Wednesday, January 13, 2016

Darling, It's Death: Richard S. Prather

Before I read this book by Richard S. Prather, all I knew about the author was that he had written a series about private investigator Shell Scott, and that the books were published with some great paperback covers. All the books I have picked up so far were from the book sale and I bought them for the colorful covers featuring gorgeous ladies, usually scantily clad.

Now I know that Prather was born in 1921, in Santa Ana, California, making him about the same age as my father. He attended junior college in Riverside, California, and was in the US Merchant Marine during World War II. After the war, he worked in a civilian job at March Air Force Base in Riverside, California. This is interesting to me because my husband and I lived in Riverside for several years before we moved to Santa Barbara and got married.

There were over 40 Shell Scott books; most were novels but some were collections of short stories or novellas. The cover of The Shell Scott Sampler (1969) boasts "Over 40,000,000 SHELL SCOTT books sold!" In 1986 he was honored with the Private Eye Writers of America Lifetime Achievement Award.

This is how William L. DeAndrea describes the Shell Scott series in Encyclopedia Mysteriosa (1994):
The first ten Scott adventures were Mike Hammerish stories without the angst. The eleventh, Strip for Murder (1955), found Shell chasing a murderer in a nudist colony, and something clicked. The combination of a patriotic, unbrooding detective with an unabashed delight in the company of beautiful women, steeped in satire and slapstick, and structured round a solid PI story caught on with millions of readers. Scott's breezy, we're-all-friends-here, wisecracking first-person narration added to the fun.
Darling, It's Death was published in 1952, and thus fits in the "Mike Hammerish stories without the angst" category. Scott is in Acapulco on a job for a union official who is being blackmailed. His job is to find the blackmailer and get all of the evidence he is using to blackmail Scott's client. In Acapulco, he finds that he has walked into a convention of crime syndicate bigwigs, intent on taking over the unions to gain power. The case was not an easy task in the first place; now he can see that it is part of a much bigger operation. At the same time, he takes on a smaller case of a young woman, Gloria, who wants to leave her husband but can't because he threatens to kill her.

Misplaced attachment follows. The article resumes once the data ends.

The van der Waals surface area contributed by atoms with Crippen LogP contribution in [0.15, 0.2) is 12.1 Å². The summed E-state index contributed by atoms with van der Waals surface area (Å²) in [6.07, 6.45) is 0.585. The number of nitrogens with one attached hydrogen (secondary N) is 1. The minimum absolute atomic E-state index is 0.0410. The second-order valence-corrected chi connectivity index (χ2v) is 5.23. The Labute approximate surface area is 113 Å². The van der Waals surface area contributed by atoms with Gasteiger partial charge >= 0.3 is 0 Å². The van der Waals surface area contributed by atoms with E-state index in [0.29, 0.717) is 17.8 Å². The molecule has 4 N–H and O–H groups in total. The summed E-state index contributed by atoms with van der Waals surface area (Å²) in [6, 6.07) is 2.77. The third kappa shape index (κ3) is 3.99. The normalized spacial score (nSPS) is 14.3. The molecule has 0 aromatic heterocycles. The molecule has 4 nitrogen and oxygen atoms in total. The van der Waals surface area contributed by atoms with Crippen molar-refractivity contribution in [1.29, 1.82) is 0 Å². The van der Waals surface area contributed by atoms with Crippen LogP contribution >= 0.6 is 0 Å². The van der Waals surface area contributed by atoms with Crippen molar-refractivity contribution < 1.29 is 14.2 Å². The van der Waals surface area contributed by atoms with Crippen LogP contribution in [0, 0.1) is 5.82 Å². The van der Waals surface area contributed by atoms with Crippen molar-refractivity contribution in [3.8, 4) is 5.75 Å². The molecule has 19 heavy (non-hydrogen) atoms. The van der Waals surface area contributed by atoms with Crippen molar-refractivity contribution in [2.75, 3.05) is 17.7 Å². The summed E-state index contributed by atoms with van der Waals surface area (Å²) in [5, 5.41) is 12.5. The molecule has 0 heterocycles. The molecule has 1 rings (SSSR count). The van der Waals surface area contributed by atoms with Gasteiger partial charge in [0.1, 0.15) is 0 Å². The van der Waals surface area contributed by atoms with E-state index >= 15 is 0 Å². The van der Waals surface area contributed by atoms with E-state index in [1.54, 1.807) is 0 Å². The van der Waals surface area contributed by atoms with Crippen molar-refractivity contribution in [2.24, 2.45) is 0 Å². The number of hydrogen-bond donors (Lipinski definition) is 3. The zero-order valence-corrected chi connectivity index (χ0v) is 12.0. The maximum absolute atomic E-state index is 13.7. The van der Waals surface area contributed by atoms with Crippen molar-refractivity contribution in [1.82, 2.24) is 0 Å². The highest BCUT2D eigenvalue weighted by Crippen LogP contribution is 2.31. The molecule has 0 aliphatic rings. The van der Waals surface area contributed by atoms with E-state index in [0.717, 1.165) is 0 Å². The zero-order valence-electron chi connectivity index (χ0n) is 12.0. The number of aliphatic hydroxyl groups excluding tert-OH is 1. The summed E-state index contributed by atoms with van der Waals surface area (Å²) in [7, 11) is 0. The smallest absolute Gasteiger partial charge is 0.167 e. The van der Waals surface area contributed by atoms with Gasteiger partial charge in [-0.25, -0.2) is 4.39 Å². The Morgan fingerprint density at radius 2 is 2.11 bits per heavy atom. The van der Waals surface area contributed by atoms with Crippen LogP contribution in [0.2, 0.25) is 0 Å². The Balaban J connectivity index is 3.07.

I found the book to be fun, humorous, and I liked that Shell Scott does not take himself too seriously. The book is full of beautiful, well-endowed women, most often dressed in bathing suits or very revealing clothes. Shell cannot understand why the women all go for him. He describes himself:
I'm a shade less than six-two and weigh 206 full of tacos, but there were a number of better-looking guys around the pool. My nearly white, inch-long hair sticks up in the air like a white cowlick, and the white eyebrows like toppled L's that slant up over my gray eyes and fall down at the outer ends don't add up to Caesar Romero. The slightly bent nose doesn't enhance my beauty either.
There are several women who take part in this story but the one that Scott gets involved with is Maria, an acrobatic dancer at a club frequented by the criminals that he is now involved with. There is some very over the top action going on as the story comes to a climax, Shell fulfills his assignments. The escapades are unrealistic and sometimes bizarre, but once I adjusted to this, I enjoyed the ride. To me he seemed like a James Bond character or a super hero PI, but not so serious. With lots of women and some sex. But the books were not one romp in the hay after another. Far from it.

The only warning I would give is that some readers may be bothered by the politically incorrect portrayals of women. However, Scott is not using the  women or taking advantage of them. It did not bother me because of the time period it was written in, but everyone has their own level of tolerance for that type of thing.

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Publisher:  Fawcett, 1954. (orig. pub. 1952)
Length:     143 pages
Format:     Paperback
Series:      Shell Scott, #6
Setting:     Acapulco, Mexico
Genre:       Mystery
Source:     Purchased at Planned Parenthood book sale, 2008.

20 comments:

  1. I read the Shell Scott books years ago, they were in my Dad's library. I found them funny.

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    1. I wish I had discovered them when I was younger. They are a lot of fun.

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  2. Very interesting, Tracy. I've heard of his work, but never gotten/taken the time to read it. I'm not crazy about blatant sexism, but as you say, the times were the times. May try one of these out.